If you want to get crazy and blend and microwave at the same time, you’d need a solar generator that could handle a continuous pull of 1100 watts. Most larger portable solar generators can handle around 1500 watts of continuous pull, so that’s certainly not out of the question.

As you can see, estimating and adding up your own usage is easy! If you don’t know the wattage of your different gadgets, you can typically find it on the label or just Google it for an approximation.

One last bit of advice: We’ll talk about this more below, but some solar generators use lead-acid batteries for their energy storage. These batteries are time-tested, rugged, reliable, and relatively low-cost, but you can only use about 50% of their total capacity regularly. If you use your battery’s entire storage capacity day-in and day-out, you’ll permanently damage the insides of the battery and it’ll go kaput very quickly.

With this in mind, in our example above we’d really need a lead-acid battery with a minimum capacity of 550 watt-hours.

Lithium-ion batteries, as you’ll see below, can handle deeper discharge – down to 80% of their total capacity. So for our example above, we’d only need a 342 watt-hour generator – much smaller than the lead-acid option above! This allows your whole system to be smaller, lighter, and possibly cheaper!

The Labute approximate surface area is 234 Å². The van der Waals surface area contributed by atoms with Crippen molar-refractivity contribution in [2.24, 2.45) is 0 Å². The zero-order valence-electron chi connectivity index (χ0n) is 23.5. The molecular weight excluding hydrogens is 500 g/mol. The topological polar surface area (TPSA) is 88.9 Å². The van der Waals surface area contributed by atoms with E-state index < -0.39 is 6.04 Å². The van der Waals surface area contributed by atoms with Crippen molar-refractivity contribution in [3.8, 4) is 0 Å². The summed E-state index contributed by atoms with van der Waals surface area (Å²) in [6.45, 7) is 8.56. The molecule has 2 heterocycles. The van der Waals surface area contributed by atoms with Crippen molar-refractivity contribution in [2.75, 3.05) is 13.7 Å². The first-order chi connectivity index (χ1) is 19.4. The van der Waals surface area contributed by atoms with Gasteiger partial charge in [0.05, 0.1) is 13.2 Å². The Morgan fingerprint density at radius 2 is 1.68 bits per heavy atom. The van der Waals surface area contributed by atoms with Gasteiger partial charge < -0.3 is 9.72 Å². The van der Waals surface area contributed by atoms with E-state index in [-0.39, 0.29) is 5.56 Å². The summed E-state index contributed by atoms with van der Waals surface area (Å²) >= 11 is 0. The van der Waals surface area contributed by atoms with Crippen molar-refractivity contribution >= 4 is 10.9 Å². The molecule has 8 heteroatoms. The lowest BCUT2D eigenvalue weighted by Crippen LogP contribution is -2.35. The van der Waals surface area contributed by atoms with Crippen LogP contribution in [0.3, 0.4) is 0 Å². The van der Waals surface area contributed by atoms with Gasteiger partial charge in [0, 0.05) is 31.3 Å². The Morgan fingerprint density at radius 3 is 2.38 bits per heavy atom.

What to Look for in the Best Solar Generator For Your Needs

Before we move on to the best solar generators, let’s quickly review what you should look for in a solar generator. We’ve already talked about size and battery type, but there’s a few other facets to consider:

  • Weight: Solar generators range from 10 to over 100 pounds. Your solar generator’s size/capacity is certainly the biggest deciding factor – the bigger the battery capacity, the heavier the system. However, battery type (lithium vs lead-acid) is also an important factor, as lithium can cut the weight of the entire system by half. If you’re planning on taking your solar generator with you on trips, spending a little extra on a lighter system (ie with lithium batteries) is probably a good idea.